There is a formula for this. What we have is two spherical caps.
The formula for the volume of a spherical cap is
$\displaystyle V=\frac{\pi}{3}h^{2}(3R-h)$
h=the height of the cap. In this case it is 3/2.
$\displaystyle V=\frac{\pi}{3}(\frac{3}{2})^{2}(3(3)-\frac{3}{2})=\frac{45{\pi}}{8}$
Since we have two of them, we multiply by 2 and get $\displaystyle \frac{45\pi}{4}$
Also, there is a general formula for the volume of two intersecting spheres.
$\displaystyle V=\frac{1}{12}{\pi}(4R+d)(2R-d)^{2}$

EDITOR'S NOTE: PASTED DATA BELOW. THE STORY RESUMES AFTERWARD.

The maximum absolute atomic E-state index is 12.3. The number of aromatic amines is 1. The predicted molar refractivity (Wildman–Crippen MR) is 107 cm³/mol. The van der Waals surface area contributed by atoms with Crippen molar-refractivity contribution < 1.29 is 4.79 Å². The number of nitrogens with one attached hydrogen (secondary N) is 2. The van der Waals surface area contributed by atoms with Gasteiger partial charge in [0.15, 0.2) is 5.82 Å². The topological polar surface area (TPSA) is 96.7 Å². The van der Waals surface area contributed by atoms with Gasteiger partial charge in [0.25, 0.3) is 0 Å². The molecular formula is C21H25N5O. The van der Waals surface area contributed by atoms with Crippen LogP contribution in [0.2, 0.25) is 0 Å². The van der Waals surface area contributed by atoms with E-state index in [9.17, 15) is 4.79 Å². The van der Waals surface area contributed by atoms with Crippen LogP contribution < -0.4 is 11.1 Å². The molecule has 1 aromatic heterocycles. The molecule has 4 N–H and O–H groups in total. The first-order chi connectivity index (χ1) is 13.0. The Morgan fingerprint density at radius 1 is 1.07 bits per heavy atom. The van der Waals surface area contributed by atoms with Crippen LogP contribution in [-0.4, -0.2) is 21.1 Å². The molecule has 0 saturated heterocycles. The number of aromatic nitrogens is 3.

Where d is the distance between the radii, in this case 3.
$\displaystyle \frac{\pi}{12}(4(3)+3)(2(3)-3)^{2}=\frac{45\pi}{4}$
You could derive this using calcarooney if you wish, but when we have a formula, why bother?.
Way too complicated?. All you have to do is plug your values into the formula. It don't get easier than that.
We could derive the spherical cap volume formula using calc.
$\displaystyle {\pi}\int_{r-h}^{r}(r^{2}-y^{2})dy$
$\displaystyle =\left[r^{2}y-\frac{y^{3}}{3}\right]_{r-h}^{r}=\frac{\pi}{3}h^{2}(3r-h)$
There it is. When two spheres intersect, we have two caps so multiply by 2.
The fact that the spheres have the same radius makes it easier.